Throughout every stage of my life - from carefree childhood, through early adulthood, to responsible grown-up who-really-should-know-better-by-now - I have basically been the same. A little loud, a little quirky, tinged with a touch of 'bolshy', a little too exuberant for my own good at times, occasionally dancing to a totally different tune to everyone else. It's as if I've coloured myself in, in a hurry, without worrying too much about going over the lines, though the end result is reasonably pleasing (if you like that sort of thing) - in a kind of Jackson Pollockesque fashion.

So how, pray tell me, am I expected to change all that and suddenly 'act my age'?

It could be worse, I s'pose. I could throw myself into mid-life denial and try every trick in the book (and make a truckload of sacrifices my Inner Hedonist simply won't allow) to pull, cut, freeze, nip, paralyse, trim and sandblast evidence of the years away?

But I don't think so.
Sounds like WAY too much work for me - and, in its extreme, it smacks slightly of desperation.

So, you may ask, how do I plan to age gracefully?

Answer: I don't.

I'm planning on growing old thoroughly disgracefully.

I'm going to carry on wearing my scruffy old jeans (and not just inside the house).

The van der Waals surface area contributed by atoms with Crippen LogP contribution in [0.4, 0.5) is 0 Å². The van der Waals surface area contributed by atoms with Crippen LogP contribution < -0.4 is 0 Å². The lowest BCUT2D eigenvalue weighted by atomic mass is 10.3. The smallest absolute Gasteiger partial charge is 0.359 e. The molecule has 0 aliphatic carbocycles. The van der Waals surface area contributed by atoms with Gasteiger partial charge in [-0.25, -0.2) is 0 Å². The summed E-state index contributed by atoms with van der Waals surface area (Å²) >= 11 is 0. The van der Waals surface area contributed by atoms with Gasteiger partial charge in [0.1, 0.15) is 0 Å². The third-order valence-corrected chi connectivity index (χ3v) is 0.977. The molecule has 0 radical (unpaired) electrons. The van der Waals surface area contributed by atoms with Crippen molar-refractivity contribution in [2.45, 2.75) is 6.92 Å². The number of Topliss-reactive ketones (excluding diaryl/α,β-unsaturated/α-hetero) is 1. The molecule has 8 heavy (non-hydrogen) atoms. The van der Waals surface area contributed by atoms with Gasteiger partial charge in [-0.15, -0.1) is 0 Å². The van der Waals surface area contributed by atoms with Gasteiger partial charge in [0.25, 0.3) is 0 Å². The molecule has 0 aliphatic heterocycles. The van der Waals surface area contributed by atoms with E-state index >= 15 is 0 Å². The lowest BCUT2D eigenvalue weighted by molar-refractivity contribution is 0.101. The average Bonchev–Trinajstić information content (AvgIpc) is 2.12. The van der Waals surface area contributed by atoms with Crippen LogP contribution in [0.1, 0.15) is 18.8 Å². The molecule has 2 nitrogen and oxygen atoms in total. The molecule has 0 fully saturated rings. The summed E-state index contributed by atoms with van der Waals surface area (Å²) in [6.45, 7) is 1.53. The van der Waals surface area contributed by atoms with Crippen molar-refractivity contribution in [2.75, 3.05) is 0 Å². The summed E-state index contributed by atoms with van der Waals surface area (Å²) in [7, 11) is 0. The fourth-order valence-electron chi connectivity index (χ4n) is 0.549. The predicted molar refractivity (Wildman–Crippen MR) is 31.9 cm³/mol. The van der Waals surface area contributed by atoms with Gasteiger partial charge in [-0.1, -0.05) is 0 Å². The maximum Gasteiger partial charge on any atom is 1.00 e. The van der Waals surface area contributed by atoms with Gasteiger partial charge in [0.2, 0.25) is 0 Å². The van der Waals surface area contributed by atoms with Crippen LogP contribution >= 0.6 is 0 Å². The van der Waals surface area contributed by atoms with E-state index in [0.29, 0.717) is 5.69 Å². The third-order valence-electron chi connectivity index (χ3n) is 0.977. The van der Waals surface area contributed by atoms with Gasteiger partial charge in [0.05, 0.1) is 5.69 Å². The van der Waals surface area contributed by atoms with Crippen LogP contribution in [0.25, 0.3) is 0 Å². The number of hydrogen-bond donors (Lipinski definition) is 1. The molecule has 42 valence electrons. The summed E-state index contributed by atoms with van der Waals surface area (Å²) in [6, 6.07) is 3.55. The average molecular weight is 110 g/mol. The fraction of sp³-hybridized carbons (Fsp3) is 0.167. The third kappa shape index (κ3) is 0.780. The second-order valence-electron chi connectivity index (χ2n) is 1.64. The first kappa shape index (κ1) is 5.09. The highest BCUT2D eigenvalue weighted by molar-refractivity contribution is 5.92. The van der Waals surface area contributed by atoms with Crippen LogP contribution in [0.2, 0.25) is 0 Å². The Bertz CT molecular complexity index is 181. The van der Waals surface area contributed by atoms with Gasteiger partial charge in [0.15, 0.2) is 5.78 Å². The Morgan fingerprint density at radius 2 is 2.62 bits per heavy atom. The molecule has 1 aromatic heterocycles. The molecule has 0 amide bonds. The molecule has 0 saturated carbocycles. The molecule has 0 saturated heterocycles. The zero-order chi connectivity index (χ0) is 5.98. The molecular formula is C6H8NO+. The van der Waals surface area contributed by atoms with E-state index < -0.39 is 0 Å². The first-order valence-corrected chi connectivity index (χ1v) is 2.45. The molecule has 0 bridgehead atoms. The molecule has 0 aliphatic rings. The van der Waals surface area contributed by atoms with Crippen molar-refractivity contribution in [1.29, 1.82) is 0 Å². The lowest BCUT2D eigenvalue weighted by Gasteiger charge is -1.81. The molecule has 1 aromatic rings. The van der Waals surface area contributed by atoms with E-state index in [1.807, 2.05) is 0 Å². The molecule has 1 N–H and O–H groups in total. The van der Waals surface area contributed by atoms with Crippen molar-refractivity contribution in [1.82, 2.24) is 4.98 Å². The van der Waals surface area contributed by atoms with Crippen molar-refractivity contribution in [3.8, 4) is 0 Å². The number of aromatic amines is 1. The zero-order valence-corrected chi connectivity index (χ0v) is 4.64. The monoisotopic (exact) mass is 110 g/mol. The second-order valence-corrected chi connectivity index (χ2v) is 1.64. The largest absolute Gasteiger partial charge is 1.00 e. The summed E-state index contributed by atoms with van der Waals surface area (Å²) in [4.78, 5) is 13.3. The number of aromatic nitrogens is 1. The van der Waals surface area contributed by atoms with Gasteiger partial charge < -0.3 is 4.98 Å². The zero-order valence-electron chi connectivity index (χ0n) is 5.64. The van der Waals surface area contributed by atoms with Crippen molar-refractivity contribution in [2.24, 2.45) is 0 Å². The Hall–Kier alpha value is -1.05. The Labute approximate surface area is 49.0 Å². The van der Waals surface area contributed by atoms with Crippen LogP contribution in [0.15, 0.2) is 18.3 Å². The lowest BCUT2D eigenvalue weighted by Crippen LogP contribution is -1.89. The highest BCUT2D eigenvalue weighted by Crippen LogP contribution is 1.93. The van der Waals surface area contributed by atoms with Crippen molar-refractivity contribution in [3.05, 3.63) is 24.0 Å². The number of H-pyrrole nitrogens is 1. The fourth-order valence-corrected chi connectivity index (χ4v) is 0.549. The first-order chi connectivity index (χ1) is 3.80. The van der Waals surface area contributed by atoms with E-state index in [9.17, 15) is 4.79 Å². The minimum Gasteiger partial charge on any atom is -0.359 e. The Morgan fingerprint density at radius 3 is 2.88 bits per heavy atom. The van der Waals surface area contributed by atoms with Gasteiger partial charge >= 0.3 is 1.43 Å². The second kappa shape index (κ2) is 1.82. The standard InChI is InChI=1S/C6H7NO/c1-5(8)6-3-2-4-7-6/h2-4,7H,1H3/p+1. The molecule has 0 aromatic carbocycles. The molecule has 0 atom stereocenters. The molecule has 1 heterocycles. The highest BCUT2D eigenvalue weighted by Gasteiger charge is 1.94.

I'm gonna keep my hair short, red and spiky (when the Gods of gel are on my side).
I'm going keep on reading books with rude words in them.

I'm gonna carry on singing VERY LOUDLY in the car, with the windows wound all the way down. Even when I have to stop at traffic lights.

I'm going keep on arguing loudly when someone offends my sense of right and wrong.

I may even continue to screech like a demented she-gorilla on speed at rock concerts - especially when it's the fruit of my own loins is up there on stage looking all moody and giving it his all on his white guitar.

I may even give him a big sweaty kiss when he comes off stage to show how proud I am of him.

After all, if there's an up-side to the march of the years, it's the fact that I've now earned the right to embarrass my teenager in public, haven't I?


  1. If mule slippers are the sign then Im totally doomed............but in my defence, they ARE Donkey mule slippers so I guess thats ok?? As Im 2 months older than you I imagine Im gonna be sliding down the shoot of decay before you. I'll meet you at the bottom in a big muddy puddle. I'll be the one doing the "cha cha slide" dance and sucking jelly through my teeth!

    Fran xxx

  2. At the ripe Old age of 43.4, I say to hell with decorum. I just was chastised for appearing like a desperate middle aged woman for flirting and being MYSELF. Which is funny and sassy. Just because my breasts arent as perky as they once were, doesn't mean I'm any less happy I have cleavage and the attitude to match. I am still going to whoop at rock stars , check out men discreetly, tell the man I love he's damn sexy and every so often have one cider too many and laugh too loudly.

    We earned the right to be this comfortable in our skins, this happy in our bones and this free in our hearts and minds.

    Mandi- as always a sasserific post. And Yay to Fran and the chute of decay. Make room for me and save some jelly. ~ Alys

  3. I find as I get older I get more and more like myself. Know what I mean? I suppose I mean i am happy to be me and not too worried what people think about me. I am happy to grow older in some ways and quite content, but in other ways I fight against it.